Through various regulatory requirements within its insurance programs, HUD has had a great influence on the design and construction of much of the nations' housing stock. Through its predecessor agency, the Federal Housing Administration (FHA), the Department, as early as the 1930's, established various construction standards to assure that the housing it insured met minimum requirements for construction quality, safety, and durability. Over time, the Minimum Property Standards (MPS) gained influence far beyond its originally intended role of reducing risks for FHA-insured properties. The MPS has been included in numerous HUD programs and has been a significant factor in the development of national model building codes and their subsequent adoption by thousands of local communities. A related HUD program on the Technical Suitability of Products (TSP) provides acceptances for new products and systems for FHA-insured housing.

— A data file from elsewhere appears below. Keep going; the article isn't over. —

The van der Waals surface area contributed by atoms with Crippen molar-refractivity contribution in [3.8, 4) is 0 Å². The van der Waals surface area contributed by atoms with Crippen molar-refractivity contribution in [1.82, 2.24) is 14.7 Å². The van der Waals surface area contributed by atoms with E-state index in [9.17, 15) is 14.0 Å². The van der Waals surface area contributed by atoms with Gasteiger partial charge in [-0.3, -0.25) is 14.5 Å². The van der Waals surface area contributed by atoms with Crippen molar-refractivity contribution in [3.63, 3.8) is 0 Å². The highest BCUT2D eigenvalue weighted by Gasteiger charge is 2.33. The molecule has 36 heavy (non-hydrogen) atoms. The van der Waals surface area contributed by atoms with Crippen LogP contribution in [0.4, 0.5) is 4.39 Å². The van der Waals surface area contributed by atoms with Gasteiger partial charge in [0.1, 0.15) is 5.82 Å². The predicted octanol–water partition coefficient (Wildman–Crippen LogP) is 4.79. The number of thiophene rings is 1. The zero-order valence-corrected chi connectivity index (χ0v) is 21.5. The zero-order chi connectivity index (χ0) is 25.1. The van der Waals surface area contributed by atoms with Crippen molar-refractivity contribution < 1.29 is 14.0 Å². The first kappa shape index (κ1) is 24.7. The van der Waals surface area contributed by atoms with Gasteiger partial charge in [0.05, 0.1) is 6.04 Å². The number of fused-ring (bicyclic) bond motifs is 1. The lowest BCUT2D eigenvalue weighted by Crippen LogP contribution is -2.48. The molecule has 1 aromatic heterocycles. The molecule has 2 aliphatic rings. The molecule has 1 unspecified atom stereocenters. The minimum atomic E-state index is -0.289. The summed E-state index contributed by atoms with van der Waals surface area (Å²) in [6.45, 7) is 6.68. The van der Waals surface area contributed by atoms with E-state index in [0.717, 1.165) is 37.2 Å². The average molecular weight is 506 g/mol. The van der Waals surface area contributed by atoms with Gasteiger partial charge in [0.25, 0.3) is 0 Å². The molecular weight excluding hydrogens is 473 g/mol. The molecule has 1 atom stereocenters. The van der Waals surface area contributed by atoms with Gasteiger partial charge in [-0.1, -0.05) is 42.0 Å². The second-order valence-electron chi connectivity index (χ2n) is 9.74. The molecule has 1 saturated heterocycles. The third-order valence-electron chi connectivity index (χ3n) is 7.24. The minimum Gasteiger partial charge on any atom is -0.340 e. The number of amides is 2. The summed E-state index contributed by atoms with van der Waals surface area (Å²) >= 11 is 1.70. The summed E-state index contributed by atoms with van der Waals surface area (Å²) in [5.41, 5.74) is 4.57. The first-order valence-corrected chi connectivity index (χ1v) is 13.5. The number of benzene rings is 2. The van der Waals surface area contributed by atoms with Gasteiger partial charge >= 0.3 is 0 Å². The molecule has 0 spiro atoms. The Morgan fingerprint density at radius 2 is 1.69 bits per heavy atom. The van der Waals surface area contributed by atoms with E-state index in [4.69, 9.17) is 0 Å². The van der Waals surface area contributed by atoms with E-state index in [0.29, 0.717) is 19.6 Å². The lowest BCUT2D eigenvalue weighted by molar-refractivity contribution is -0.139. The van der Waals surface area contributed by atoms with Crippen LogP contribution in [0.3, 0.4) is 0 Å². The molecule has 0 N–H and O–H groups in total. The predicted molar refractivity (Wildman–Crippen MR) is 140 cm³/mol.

Over the past twenty years, the Department, through a series of regulatory reforms, has significantly reduced the role and importance of the MPS and TSP programs, especially for single-family housing. However, many outdated regulations remain "on the books," as do various vestigial administrative requirements. This study examines the history of both the MPS and TSP programs, assesses their continued, albeit reduced, impact on the single-family operations of the Department as well as on the larger housing industry, and makes a series of recommendations for legislative, regulatory, and administrative reforms. The study does not address the need for, or continued relevance of, the MPS and related programs in the multifamily operations of the Department.
Download Executive Summary (*.pdf, 310 KB)
Download Part I: Minimum Property Standards for One- and Two-Family Dwellings(*.pdf, 589 KB)
Download Part II: Technical Suitability of Products Program (*.pdf, 400 KB)